Retail

New independent music store opens in Durham

From staff reportsDecember 6, 2012 

The Triangle has a new independent music store whose roots go deep in the area’s music history.

Last year, the Durham audio company Sound Pure bought Indoor Storm, a Raleigh music store that sold customized boutique drums and guitars. (Old-timers will remember that the store got its start in the old Music Loft in Carrboro.)

With the acquisition, Sound Pure took over Indoor Storm’s inventory and started making plans to add a retail store to its existing location in downtown Durham, Sound Pure President Todd Atlas said.

Sound Pure – for those who aren’t audiophiles – sells high-end recording equipment, guitars, drums, mikes and the like.

Atlas started the company from his Duke University dorm room in 1997. A music and economics major at the time, the business was a way to feed his love of good gear. “They make the best mikes in the world in Germany, so I made a bunch of calls and found someone who would do business with a kid,” Atlas said. “I wired my life savings to Germany, and then went to Germany and met with them.”

He came back and sold those first mikes on eBay for $2,000 or so each. His business plan: “If I sold five, I could keep one.” Eventually, Atlas had enough mikes for himself, and a business. (He said an early customer was Eminem.)

Sound Pure graduated from the dorm to an apartment and then to an apartment and house, and finally to an apartment and the basements of two homes. In 2005, Atlas bought a 100-year-old building in downtown Durham and began a three-year project to turn it into offices, conference space, a warehouse, recording studio and acoustic-only guitar showroom.

At that point, most of its business was still online or Internet-based. “You could see everything, but it wasn’t open and inviting,” he said.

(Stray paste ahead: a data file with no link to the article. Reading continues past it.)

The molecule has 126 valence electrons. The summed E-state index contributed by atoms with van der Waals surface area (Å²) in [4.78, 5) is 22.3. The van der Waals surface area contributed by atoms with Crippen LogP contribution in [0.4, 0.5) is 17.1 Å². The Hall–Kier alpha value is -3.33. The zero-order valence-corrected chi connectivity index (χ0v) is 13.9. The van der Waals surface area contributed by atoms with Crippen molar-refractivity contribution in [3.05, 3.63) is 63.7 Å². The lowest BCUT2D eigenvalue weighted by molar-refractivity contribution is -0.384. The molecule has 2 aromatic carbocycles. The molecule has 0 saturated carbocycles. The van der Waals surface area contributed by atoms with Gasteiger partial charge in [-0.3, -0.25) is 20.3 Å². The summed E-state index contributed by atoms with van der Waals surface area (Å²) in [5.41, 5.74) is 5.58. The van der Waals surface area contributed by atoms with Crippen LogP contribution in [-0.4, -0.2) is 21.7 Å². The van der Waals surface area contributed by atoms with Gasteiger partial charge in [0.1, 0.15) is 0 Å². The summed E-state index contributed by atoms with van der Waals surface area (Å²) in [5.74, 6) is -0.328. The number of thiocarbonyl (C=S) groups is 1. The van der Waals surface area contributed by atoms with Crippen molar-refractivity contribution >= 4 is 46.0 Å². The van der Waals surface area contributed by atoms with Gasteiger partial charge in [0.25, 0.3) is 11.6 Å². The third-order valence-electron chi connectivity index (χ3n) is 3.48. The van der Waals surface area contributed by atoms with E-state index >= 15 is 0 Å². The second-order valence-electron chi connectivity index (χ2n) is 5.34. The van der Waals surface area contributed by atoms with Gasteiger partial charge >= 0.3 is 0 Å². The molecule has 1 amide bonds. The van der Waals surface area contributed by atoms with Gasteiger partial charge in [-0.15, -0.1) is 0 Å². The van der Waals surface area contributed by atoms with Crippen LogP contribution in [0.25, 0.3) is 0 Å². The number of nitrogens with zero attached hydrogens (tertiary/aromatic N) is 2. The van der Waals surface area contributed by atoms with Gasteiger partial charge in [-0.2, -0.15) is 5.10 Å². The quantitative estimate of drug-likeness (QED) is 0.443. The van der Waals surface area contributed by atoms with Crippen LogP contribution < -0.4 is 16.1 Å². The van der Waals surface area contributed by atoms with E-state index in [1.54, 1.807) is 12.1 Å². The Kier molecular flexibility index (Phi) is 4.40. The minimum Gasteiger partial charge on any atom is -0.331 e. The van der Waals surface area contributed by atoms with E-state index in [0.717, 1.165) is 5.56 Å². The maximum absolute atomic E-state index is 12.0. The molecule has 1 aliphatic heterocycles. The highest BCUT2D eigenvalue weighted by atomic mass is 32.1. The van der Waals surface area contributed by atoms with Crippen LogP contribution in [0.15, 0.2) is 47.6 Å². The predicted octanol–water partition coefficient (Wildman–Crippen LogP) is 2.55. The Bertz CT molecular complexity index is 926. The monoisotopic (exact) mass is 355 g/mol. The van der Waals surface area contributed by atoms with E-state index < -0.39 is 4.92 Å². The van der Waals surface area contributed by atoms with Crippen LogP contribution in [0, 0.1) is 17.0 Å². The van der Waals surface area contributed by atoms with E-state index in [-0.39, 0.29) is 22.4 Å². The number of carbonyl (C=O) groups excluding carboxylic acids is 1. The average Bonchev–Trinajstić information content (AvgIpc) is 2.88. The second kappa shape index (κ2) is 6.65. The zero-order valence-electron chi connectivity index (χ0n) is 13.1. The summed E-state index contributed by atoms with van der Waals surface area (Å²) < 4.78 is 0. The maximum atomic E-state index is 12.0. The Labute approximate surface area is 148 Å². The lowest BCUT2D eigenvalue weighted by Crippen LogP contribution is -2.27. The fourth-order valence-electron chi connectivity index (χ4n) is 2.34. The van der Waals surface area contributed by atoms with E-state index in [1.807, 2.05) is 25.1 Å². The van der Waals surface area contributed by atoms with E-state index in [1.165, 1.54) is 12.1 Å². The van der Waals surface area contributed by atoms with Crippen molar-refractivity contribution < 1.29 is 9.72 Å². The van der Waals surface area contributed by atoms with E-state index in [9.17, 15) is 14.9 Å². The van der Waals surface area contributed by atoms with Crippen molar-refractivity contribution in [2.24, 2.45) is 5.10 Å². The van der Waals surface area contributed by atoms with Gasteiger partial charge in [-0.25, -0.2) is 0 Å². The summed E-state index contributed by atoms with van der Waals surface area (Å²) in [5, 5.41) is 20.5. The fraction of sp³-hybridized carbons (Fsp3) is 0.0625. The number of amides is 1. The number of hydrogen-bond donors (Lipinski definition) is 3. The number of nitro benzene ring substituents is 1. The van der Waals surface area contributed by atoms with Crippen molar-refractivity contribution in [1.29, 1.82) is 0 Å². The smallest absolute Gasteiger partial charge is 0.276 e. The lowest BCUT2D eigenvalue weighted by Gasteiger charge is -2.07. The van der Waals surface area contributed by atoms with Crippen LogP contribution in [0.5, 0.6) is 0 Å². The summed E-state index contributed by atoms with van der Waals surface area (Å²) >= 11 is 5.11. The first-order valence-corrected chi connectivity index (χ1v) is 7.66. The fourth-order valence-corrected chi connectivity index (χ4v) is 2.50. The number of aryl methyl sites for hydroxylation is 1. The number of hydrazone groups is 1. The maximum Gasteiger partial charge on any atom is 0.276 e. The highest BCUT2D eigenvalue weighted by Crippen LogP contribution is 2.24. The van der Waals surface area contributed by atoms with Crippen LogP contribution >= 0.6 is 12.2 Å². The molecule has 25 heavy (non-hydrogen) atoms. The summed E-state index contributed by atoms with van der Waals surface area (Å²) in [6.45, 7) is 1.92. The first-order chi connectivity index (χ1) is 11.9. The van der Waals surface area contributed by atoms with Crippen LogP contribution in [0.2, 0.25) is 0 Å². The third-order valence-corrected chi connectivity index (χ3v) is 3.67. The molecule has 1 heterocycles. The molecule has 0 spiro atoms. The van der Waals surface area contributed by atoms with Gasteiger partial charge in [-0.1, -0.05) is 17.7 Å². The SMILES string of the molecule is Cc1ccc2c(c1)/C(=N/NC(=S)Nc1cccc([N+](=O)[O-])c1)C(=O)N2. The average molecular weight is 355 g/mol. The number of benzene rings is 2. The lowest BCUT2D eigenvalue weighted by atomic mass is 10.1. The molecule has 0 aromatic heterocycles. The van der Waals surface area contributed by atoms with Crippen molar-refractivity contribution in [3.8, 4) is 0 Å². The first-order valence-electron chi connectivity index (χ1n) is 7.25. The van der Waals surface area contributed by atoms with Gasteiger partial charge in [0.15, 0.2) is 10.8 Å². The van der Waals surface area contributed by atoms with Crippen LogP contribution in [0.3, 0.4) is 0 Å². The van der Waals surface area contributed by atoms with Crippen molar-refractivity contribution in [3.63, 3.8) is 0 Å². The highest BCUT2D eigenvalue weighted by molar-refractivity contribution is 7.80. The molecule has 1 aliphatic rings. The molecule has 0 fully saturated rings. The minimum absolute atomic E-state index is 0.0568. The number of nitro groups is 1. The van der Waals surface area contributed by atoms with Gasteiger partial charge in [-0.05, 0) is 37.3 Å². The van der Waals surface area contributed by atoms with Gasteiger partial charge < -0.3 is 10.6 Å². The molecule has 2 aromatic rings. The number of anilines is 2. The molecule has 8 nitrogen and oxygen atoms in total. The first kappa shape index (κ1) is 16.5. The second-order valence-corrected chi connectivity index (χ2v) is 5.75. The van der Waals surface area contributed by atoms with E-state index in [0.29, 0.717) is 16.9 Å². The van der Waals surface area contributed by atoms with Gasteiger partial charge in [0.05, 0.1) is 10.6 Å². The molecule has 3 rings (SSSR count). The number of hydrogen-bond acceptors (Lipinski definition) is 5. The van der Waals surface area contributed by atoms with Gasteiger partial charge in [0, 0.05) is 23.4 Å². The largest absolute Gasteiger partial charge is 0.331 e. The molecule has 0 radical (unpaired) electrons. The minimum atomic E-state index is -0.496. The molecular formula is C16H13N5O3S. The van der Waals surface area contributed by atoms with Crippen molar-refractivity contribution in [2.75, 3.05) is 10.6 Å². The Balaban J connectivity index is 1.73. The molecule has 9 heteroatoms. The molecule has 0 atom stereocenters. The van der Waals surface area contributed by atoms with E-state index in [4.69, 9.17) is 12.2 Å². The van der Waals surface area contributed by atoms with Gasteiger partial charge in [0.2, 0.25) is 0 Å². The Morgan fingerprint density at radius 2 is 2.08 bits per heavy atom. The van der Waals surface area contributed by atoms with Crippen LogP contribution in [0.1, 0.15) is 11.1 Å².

The new storefront – “You can see the guitars in the windows” – changes all of that. The store will sell custom-made boutique guitars – many made in North Carolina – and drums, as well as the usual tools of a musician’s trade, such as strings, picks, amps, cables and drumheads. But don’t come expecting to find a Fender telecaster or anything else you can pick up at big-box guitar store, Atlas said. Nor would this be the place to get the starter guitar for your kid.

Prices range from $500 to $25,000 with the bulk in the $1,000-to-$2,000 range, he said. “We have guitars by world-class artists who are making something functional,” he said.

As for the rest of Sound Pure’s business, the recording studio is used for commercial work and by local musicians such as Shirley Caesar, Nnenna Freelon and Clay Aiken. It also functions on a retail level by showcasing everything the company sells – computers, microphones, speakers, furniture, cables, guitars and drums – for those who fancy a home recording studio.

Atlas admits that most of the gear is not for working musicians living out of a van. “We do sell to professional musicians, but they are a smaller percentage of our business,” he said. “We have a slightly older clientele who have careers and enjoy playing music.”

The store celebrates its opening this weekend with clinics, demonstrations and, of course, musical performances from 4 to 8 p.m. Friday and 1 to 5 p.m. Saturday at 732 Washington St.


Northgate Mall in Durham continues to add seasonal shops. The latest are all from local entrepreneurs: E&F Fashion, which sells knit clothes for men and women as well as blankets; Forever Gifts, which sells customized holiday ornaments and dog and cat picture frames; Pretty in a Minute, which sells salon styling equipment; and Smokin’ Gunz Airbrush, which offers customized airbrush painting on apparel, helmets and skateboards.

Staff writer Mary Cornatzer

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